Of all the difficult questions raised in divorce, and there are many, perhaps none is more emotionally and financially encumbered than questions relating to family businesses. Admittedly there are many different kinds of family businesses. Some are the product of the married couple, with both spouses involved in the creation and operation of the business. Some are created during the marriage but are operated by one spouse. Some have been developed by both spouses, but only one spouse has retained an active interest. And yet others have a long lineage, dating back years or even generations to the creation of the enterprise
Regardless of the actual genesis of the business, a family business is a complicated asset. Not only are there emotional entanglements, but the business is “kind of” a double-edged sword. It is both an asset with a value and also a source of income for the family’s support. To jeopardize the business’s ability to generate money by unaffordable or unmanageable buyouts would be short sighted. To damage the business climate by raising employees’ concerns of the divorce’s impact on the business’ well-being would also be shortsighted.
Questions and concerns are typical.
What is the business worth?
How can we value the asset?
What is each spouse’s share?
How can we structure a buy out or a trade for other assets?
For purposes of this article, we will concentrate on a business in which only one spouse is actively involved. The other spouse is seeking compensation for his or her marital interest in the business. Yet in today’s world, there is a new concern, a looming concern that is giving rise to far different questions and introducing new issues. In the midst of a Pandemic affecting the operation and the fate of many businesses, the larger, greater questions center on whether the business will survive and, if so, what will it look like in a year. In two years? And, more to the point, how do we value its worth, if we have no concrete and reliable conception of its future?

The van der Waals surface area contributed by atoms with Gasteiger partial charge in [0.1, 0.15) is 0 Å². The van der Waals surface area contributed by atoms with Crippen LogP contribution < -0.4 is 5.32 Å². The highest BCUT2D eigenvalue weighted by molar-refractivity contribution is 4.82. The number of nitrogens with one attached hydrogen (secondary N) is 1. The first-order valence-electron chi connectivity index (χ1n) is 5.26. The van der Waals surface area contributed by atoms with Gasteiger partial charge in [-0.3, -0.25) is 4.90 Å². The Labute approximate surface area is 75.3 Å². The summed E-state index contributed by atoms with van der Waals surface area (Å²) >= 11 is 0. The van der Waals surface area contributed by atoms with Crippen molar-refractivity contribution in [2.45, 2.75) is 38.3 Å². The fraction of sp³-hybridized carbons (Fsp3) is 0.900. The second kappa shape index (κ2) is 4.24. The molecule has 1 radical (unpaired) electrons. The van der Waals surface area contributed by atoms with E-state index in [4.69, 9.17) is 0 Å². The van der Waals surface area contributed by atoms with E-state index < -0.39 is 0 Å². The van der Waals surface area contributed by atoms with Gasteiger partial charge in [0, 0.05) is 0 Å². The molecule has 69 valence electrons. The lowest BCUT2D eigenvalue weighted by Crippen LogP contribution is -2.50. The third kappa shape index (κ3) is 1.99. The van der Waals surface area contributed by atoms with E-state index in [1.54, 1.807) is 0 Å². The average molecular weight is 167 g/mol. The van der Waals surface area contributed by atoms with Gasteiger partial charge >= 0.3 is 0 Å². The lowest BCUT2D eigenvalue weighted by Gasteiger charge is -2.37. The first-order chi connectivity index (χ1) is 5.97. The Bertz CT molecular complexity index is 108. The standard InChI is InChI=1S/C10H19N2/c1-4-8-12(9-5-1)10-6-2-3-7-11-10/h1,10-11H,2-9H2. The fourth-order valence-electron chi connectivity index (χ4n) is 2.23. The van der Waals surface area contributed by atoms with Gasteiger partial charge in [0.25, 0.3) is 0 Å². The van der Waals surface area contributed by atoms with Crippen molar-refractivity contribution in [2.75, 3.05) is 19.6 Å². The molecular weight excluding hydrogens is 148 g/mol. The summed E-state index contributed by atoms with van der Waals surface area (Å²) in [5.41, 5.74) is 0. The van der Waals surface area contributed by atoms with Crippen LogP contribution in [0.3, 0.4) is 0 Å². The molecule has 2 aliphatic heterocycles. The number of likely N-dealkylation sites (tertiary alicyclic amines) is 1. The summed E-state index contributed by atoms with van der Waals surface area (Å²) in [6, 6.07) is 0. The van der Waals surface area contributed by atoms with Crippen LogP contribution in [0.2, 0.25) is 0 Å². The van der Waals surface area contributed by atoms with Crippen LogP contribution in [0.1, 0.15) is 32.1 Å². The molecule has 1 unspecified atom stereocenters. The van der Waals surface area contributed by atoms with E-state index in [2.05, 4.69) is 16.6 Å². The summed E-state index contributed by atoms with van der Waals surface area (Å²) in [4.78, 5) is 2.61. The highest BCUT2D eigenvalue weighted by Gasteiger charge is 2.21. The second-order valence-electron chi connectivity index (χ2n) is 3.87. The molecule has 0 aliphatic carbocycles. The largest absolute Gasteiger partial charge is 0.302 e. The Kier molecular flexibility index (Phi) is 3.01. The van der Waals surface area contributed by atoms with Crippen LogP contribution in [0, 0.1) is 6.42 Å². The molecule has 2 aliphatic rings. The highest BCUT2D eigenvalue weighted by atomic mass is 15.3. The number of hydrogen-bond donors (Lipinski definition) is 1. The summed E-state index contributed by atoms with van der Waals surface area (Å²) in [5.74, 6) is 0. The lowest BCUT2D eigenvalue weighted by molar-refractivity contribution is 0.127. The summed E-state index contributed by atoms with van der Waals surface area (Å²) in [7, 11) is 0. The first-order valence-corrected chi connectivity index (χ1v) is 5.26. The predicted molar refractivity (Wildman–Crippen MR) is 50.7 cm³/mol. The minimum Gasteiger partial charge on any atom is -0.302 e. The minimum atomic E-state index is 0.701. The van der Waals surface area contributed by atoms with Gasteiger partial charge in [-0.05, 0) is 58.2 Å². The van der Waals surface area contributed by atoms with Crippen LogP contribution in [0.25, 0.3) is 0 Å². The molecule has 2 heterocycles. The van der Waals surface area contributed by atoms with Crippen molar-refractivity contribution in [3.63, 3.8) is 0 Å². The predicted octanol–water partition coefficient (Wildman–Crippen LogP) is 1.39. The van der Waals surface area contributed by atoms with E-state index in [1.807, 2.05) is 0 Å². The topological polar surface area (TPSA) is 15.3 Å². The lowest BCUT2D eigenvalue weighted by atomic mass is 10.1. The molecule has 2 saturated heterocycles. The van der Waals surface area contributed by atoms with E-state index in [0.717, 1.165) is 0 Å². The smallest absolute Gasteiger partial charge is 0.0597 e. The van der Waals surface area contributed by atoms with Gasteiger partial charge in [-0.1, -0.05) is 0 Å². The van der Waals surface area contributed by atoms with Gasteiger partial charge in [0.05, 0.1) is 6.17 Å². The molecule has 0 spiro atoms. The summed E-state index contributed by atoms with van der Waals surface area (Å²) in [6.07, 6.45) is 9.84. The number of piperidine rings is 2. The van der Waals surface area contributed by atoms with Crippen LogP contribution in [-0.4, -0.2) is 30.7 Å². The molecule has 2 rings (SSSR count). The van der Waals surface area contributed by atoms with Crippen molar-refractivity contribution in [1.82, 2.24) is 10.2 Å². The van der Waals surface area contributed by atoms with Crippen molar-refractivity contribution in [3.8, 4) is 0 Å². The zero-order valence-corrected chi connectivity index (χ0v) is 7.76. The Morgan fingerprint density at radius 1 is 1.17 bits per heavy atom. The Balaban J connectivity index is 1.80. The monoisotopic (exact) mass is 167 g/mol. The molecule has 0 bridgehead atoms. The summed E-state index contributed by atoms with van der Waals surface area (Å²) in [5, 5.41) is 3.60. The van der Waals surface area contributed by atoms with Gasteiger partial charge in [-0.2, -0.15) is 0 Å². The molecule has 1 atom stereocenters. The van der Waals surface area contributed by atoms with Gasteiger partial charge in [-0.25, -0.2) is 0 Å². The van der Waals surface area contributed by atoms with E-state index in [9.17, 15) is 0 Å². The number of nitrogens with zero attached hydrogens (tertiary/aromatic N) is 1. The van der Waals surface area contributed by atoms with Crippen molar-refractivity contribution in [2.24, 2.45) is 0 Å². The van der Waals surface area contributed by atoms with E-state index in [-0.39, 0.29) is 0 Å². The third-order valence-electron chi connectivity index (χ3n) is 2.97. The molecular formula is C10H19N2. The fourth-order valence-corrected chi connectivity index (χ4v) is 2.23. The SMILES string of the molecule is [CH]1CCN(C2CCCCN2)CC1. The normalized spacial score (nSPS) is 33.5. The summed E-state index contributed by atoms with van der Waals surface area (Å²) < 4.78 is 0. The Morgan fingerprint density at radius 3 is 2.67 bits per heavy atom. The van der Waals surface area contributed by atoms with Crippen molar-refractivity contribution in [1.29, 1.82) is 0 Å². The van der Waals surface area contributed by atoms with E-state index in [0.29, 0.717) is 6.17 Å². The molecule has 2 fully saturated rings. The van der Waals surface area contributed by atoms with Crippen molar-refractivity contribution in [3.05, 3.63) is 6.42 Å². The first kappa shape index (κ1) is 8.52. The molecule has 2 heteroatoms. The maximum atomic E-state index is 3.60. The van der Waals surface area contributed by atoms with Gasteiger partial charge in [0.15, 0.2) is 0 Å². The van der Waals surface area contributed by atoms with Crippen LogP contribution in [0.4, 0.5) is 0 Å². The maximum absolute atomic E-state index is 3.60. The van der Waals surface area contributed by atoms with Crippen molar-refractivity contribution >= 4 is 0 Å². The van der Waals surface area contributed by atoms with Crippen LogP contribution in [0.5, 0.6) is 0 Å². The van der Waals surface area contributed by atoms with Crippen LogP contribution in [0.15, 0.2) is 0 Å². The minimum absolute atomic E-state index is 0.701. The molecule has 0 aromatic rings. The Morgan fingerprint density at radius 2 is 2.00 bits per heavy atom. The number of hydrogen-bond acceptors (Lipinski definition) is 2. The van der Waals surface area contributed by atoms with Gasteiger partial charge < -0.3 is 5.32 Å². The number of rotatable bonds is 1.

Couples entering mediation during Covid-19 bring with them many unknowns, but the objective of fairly and rationally dealing with the business buyout in irrational times is particularly challenging. However, on the positive side, mediation offers an opportunity for the kind of problem solving that rarely occurs when each party’s advocate is fighting for the best deal for his/her client. Here, in a confidential setting, the couple is encouraged and helped to think beyond the normal buy out deals. Both parties need to think of the best and worse case scenarios.
What, for example, if the business flourishes beyond any one’s expectations?
Or what if the business cannot survive?
Looking at solution strategies from a “what if” prospective, particularly given the uncertainty of today’s climate, allows each spouse to picture the effect of different events on each of them and, by extension, if applicable, on their children. Let us take an example in which the parties had agreed to value the business before the Pandemic. Perhaps now the “buyer” spouse is pulling back, hesitant to commit to a set sum given the present business climate. And, perhaps the recipient spouse does not want to value the business, fearing a deflated valuation. Are there any agreements that might be acceptable to both parties? Consider a few possibilities:
Agree to a timeframe for a delayed valuation based on a buyout formula reflecting the number of years of marriage at the time of divorce as compared to the number of years of business operation at the time of the valuation—Here the spouse who operates the business gets credit for the business’ growth after divorce and the recipient spouse has a smaller ownership interest but hopefully based on increased valuation.
Agree to a trade of assets, with consideration of sharing the upside of both “sets” of holdings if/when the economy improves
Agree to support terms that include provisions for business buyout based on a various scenarios that include the best and worse case scenarios
Agree to wait until an evaluation would be based on a more stable environment, with present terms for how to manage the support needs of the family The suggestion to explore different solution possibilities only serves to illustrate the benefits of using a problem solving approach.
The mediation process offers an environment conducive to collaborative decision-making. It is the experience and skills of the mediator that help couples to consider alternatives, to ponder the impact of different consequences on all family members, to work constructively in structuring a settlement that does not injure an entity or an individual. Nothing is to be gained by an agreement that does harm. Settlements need to deal with present circumstances and future outcomes. Narrow thinking results in agreements that do not stand the test of time.